The amount of money invested in Spanish property by foreigners resident in Spain leapt by 27 per cent last year, if figures from the Spanish Government are to be believed.
Foreigners residents in Spain spent a combined total of €8.6 billion on Spanish homes in 2014, data from the Spanish Ministry of Development (Fomento) would have us believe.
That represents a leap of 26.6 per cent compared to 2013 when it reached €6.8 billion, implying that expats in Spain are the most bullish segment of all.
Expats went largely for resale properties, spending 31 per cent more on these type of homes (€7.7 billion), compared to a fall of 2.5 per cent spent on new homes (€934 million).
Why the big preference for resales? Probably because the stock of new homes that anyone actually wants to buy has been largely sold. What is left might be unsaleable.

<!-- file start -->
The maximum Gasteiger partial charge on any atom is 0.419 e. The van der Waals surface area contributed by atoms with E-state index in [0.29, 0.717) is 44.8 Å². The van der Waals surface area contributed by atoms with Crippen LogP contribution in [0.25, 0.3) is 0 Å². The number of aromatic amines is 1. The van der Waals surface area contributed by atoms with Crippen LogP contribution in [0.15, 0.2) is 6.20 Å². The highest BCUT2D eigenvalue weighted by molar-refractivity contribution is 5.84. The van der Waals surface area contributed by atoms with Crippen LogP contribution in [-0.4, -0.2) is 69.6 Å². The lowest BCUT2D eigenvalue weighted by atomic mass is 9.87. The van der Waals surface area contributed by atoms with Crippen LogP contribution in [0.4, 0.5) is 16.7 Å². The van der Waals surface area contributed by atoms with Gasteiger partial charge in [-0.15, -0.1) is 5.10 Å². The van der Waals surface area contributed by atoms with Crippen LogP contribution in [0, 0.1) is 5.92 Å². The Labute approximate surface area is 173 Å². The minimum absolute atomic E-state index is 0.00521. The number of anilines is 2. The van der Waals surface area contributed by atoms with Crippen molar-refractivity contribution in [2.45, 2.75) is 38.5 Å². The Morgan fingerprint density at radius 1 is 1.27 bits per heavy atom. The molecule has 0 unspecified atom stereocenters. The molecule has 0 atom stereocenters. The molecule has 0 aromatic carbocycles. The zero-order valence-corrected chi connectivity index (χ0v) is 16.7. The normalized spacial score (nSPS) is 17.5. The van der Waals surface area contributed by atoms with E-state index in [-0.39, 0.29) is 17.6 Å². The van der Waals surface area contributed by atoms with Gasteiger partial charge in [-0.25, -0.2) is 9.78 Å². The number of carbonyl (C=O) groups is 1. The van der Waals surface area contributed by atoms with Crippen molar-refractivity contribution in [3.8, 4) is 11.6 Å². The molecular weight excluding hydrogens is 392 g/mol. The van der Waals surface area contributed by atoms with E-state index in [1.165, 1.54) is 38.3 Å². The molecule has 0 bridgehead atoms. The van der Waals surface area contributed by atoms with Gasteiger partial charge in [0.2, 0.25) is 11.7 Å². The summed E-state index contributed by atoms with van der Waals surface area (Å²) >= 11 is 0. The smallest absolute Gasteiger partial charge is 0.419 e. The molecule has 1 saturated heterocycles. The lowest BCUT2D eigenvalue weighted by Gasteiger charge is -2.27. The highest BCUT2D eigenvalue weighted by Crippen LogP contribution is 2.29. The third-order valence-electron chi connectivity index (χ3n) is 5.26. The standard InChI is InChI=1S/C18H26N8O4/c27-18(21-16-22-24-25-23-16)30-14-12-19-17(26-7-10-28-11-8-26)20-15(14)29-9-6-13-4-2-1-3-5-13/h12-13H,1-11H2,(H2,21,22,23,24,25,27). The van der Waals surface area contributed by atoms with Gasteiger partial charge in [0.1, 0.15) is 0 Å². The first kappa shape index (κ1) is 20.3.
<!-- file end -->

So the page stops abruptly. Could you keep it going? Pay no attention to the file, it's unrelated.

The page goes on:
As far as geographical distribution goes, the region that saw the highest value of purchases by foreign residents was the Valencian Community with €2 billion, of which €1.7 billion was spent in the province of Alicante. Then came Andalusia (€1.9 billion) and Catalonia (€1.6 billion).
The problem is these figures can’t be right. It doesn’t make any sense that expats outnumber non-residents thirteen to one.
Looking at the Fomento data for number of home sales by buyer type, you get the following picture, with expats (foreigners resident in Spain) far outnumbering foreign non-residents, who must be buying second homes.
When you consider that the biggest group of foreign buyers in Spain (expat and non-resident) are the British, followed by the French, who are mainly buying holiday-homes, it’s impossible that expats outnumber non-resident foreign buyers. There is something wrong with the Government’s numbers.